This is hilarious: Tom DeLay was scheduled to be in Austin at 11 AM today for a fundraiser for his own campaign. Democrats were going to greet him with a protest outside the venue. Apparently, the thought of that so spooked him that he rescheduled the event for 8 AM instead, and snuck in and out unprotested. I've reproduced an email from Capitol Inside with the details beneath the More link, along with a statement from State Democratic Party Chair Charles Soechting, but I've got to hand it to the guy. You'd think it'd be impossible for him to go anywhere unnoticed with all of the thunderclouds, swarms of bats, and "Toccata and Fugue" music following him around, but he managed to pull it off. That's pretty impressive skulduggery in my book.
(Thanks to Matt and to HellieMae for forwarding the Capitol Inside email, and to Kelly for the Soechting email.)
UPDATE: The Express-News picks up the story.
October 4, 2004
DeLay Stays One Step Ahead of Critics with Last-Minute Scheduling Switch
BY Mike Hailey
Now you see him, now you don't.
U.S. House Majority Leader Tom DeLay outfoxed local Democrats who'd been
planning to protest his appearance at a Monday fundraiser in downtown
Austin. The powerful Texan slipped into town four hours earlier than
originally scheduled, started raising cash for his re-election campaign
and hoped to hit the road before any angry protestors arrived on the scene.
Going into Monday, Democrats had hoped to have several hundred people
packing the street outside the Austin Club during the fundraising event to
draw attention to DeLay's ties to the political action committee at the
center of more than two dozen indictments that were returned two weeks ago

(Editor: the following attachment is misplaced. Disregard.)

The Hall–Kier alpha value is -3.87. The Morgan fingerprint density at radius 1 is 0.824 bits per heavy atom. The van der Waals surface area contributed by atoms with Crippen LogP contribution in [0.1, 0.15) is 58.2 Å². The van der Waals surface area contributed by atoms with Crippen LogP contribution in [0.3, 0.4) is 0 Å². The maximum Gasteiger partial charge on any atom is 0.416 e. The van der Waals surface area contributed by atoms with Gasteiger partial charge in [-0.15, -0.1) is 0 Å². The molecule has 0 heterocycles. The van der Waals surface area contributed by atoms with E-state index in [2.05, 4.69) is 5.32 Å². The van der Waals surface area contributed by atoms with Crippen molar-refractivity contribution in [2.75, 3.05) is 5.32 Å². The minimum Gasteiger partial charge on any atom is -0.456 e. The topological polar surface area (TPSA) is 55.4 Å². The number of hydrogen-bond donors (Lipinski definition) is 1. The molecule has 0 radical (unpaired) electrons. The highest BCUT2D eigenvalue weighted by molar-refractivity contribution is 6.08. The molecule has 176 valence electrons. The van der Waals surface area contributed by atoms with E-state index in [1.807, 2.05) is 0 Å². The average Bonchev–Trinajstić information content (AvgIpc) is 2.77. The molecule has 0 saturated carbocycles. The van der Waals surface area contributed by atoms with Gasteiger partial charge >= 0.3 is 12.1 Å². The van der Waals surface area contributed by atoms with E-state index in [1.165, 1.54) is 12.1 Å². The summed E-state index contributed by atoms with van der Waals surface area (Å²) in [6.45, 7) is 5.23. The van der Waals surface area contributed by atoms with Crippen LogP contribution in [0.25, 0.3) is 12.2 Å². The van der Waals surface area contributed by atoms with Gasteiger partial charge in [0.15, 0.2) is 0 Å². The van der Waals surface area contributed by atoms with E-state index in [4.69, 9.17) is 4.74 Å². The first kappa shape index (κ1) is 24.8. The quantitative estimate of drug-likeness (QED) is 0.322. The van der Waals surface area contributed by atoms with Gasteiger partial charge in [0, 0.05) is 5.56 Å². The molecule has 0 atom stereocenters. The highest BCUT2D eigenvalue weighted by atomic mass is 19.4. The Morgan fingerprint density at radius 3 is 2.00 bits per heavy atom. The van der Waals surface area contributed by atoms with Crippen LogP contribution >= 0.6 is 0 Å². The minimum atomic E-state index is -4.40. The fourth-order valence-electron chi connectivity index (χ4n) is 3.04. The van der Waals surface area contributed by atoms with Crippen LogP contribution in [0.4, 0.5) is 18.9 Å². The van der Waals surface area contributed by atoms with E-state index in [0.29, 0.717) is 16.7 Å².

by a Travis County grand jury investigating corporate influence in the
2002 state House elections. Three fundraising consultants for the Texans
for a Republican Majority and several corporations face criminal charges
in the ongoing probe.
But DeLay pulled a fast one on the Democrats with a last-minute change of
plans. He had sponsors move the fundraiser from the noon hour up to to 8
a.m. Lobbyists and others who'd indicated plans to attend the event were
alerted Sunday night to the scheduling revisions. According to planners,
the time of the event was changed so DeLay could get back to Washington in
time for a key vote on the floor of the U.S. House. DeLay's supporters
dismissed suggestions that he was trying to elude protestors with the
sudden scheduling shift.
DeLay arrived at the Austin Club about 7:50 a.m. in a black Cadillac
Escalade sports utility vehicle, which followed another car into an alley
off 9th Street between Congress Avenue and Brazos Street. The congressman,
who was accompanied by a small security detail, entered the building
througha sid e door on the alley. There wasn't a single protestor in sight
at the time.
The Austin fundraiser was designed to help DeLay raise cash for his
general election race against Democrat Richard Morrison, a Sugar Land
lawyer who's attempting to overcome long odds in challenging the second
most powerful Republican in the U.S. House. Democrats became incensed when
they heard last week that DeLay planned to raise money for his re-election